Many biotech companies deploy strong chemicals to clean and disinfect their equipment. However, if handled in the wrong way, this can lead to dangerous problems such as antibiotic resistance. As the EU prepares to release new guidelines on good manufacturing practices, it’s time to revise how cleaning is approached in the industry.

To effectively control contamination and ensure sterile work processes, the biotech industry is increasingly turning to harsh disinfectants. This trend roots in the common belief that aggressive disinfectants are the most efficient remedy, explained Angelika Kowatsch, quality manager at comprei, an Austrian company with over 20 years of experience in cleanroom maintenance.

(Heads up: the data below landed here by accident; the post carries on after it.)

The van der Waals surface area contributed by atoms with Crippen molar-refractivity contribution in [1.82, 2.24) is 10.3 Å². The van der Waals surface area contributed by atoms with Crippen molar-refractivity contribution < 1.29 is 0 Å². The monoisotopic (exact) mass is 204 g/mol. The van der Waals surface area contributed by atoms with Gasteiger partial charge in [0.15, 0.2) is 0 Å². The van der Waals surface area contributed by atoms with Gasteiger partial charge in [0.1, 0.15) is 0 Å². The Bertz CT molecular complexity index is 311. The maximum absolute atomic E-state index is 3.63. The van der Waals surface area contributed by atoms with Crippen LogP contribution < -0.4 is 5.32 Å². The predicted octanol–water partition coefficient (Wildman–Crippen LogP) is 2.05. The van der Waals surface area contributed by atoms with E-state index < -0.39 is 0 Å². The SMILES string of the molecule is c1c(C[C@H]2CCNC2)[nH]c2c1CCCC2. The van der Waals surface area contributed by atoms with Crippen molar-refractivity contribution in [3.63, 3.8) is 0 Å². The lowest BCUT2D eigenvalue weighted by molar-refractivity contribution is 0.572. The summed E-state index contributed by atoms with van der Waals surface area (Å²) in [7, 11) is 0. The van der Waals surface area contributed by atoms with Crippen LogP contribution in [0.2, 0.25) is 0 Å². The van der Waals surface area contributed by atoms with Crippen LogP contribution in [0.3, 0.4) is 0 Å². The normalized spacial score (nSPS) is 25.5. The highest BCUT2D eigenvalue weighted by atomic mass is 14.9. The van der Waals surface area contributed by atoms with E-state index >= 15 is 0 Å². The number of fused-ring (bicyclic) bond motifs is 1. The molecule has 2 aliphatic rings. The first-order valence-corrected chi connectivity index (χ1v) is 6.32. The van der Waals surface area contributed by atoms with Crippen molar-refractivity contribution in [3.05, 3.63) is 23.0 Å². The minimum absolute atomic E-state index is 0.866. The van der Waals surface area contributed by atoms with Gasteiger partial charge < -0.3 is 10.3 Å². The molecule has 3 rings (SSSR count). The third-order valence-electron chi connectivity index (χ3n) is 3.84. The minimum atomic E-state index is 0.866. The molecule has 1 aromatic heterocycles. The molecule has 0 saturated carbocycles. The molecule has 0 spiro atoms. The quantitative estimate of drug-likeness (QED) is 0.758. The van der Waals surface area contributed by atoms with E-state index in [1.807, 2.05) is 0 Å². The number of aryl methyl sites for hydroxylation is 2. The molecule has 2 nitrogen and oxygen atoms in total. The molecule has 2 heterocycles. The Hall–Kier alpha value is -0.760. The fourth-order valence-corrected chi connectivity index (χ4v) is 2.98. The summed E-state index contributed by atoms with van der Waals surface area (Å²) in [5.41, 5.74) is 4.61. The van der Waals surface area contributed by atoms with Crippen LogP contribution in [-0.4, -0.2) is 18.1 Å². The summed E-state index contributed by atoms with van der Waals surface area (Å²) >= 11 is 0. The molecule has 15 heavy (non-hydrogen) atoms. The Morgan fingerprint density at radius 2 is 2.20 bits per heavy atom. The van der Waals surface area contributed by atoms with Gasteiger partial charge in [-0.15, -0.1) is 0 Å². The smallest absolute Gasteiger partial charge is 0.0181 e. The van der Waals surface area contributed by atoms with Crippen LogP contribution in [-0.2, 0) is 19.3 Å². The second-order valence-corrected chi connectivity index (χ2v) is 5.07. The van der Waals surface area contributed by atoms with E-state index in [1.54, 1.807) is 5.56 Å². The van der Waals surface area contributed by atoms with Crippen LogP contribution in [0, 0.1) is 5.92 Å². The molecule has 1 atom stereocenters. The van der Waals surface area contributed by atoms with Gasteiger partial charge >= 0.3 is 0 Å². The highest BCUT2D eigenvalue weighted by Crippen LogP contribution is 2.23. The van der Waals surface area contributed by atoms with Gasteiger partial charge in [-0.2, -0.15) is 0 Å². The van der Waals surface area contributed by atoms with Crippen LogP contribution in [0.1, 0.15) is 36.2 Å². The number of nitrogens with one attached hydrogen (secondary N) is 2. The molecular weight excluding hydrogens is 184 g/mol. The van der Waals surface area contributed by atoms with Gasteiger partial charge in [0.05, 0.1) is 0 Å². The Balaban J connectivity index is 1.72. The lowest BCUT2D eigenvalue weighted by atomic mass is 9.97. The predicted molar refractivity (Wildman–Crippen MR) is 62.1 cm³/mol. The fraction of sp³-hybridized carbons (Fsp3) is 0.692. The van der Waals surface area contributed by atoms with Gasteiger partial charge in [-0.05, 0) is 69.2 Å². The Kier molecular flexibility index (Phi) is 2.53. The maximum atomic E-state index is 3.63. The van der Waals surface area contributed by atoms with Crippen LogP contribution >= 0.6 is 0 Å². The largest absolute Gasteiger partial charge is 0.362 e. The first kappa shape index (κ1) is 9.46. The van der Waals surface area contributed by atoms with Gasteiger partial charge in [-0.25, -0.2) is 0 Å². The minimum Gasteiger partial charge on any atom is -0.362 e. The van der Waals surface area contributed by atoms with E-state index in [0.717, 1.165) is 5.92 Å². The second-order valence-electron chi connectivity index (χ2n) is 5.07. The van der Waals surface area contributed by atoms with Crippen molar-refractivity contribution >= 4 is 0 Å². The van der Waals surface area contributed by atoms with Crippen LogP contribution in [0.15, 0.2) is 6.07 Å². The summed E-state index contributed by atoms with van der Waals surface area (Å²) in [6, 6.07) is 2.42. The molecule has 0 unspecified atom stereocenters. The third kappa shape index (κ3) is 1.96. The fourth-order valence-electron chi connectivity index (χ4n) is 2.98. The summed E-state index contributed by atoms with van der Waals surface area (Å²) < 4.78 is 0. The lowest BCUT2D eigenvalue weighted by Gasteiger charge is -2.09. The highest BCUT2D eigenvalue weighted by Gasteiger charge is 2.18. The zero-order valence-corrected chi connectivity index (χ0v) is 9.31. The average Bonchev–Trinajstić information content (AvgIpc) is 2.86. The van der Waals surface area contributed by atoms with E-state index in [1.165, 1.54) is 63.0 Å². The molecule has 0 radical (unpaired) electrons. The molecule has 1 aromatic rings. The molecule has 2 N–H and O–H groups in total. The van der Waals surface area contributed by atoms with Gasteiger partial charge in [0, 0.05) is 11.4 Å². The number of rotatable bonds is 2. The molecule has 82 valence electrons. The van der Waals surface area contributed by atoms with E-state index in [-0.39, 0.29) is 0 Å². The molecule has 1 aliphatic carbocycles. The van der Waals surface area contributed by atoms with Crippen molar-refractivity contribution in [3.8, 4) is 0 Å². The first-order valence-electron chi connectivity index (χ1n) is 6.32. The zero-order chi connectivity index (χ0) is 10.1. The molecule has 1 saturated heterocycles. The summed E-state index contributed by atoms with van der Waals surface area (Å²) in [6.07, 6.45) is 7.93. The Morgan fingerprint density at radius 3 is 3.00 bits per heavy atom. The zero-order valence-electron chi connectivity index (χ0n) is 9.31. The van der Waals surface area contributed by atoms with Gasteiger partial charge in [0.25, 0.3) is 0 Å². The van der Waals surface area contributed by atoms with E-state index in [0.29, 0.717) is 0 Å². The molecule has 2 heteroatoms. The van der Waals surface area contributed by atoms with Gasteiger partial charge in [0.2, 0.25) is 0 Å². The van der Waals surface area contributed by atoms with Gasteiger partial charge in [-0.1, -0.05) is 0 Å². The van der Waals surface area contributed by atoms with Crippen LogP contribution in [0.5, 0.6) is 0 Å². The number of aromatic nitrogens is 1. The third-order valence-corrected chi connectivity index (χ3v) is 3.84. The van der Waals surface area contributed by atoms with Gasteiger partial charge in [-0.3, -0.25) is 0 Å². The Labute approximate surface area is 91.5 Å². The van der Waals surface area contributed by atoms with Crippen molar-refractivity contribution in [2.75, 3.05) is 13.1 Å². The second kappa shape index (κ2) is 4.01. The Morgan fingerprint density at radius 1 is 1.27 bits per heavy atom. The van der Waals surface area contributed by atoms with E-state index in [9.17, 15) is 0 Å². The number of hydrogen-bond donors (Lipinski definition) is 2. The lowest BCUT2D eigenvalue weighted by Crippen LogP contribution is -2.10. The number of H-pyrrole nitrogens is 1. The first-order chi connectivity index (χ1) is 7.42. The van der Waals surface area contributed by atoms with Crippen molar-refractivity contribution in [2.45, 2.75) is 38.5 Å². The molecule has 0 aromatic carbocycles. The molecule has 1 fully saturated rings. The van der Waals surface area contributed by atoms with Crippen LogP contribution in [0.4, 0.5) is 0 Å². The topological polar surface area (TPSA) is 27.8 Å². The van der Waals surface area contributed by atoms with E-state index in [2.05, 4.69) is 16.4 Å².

According to Kowatsch, this conception does not hold. “If the right strategy is in place and executed with proper materials by well-trained employees, it is not necessary to use aggressive agents.”

While aggressive cleansers and disinfectants do not necessarily give a better result than mild products, they can entail several adverse effects. For example, chlorine-based agents are not only aggressive against germs, but also towards work surfaces, which can wear down scientific equipment. Additionally, they can cause respiratory or vision problems in cases of prolonged exposure. Adverse health effects have been reported for other commonly employed biocides too, such as triclosan.

Aggressive strategies increase antibiotic resistance 

According to a report in Nature Communications last year,

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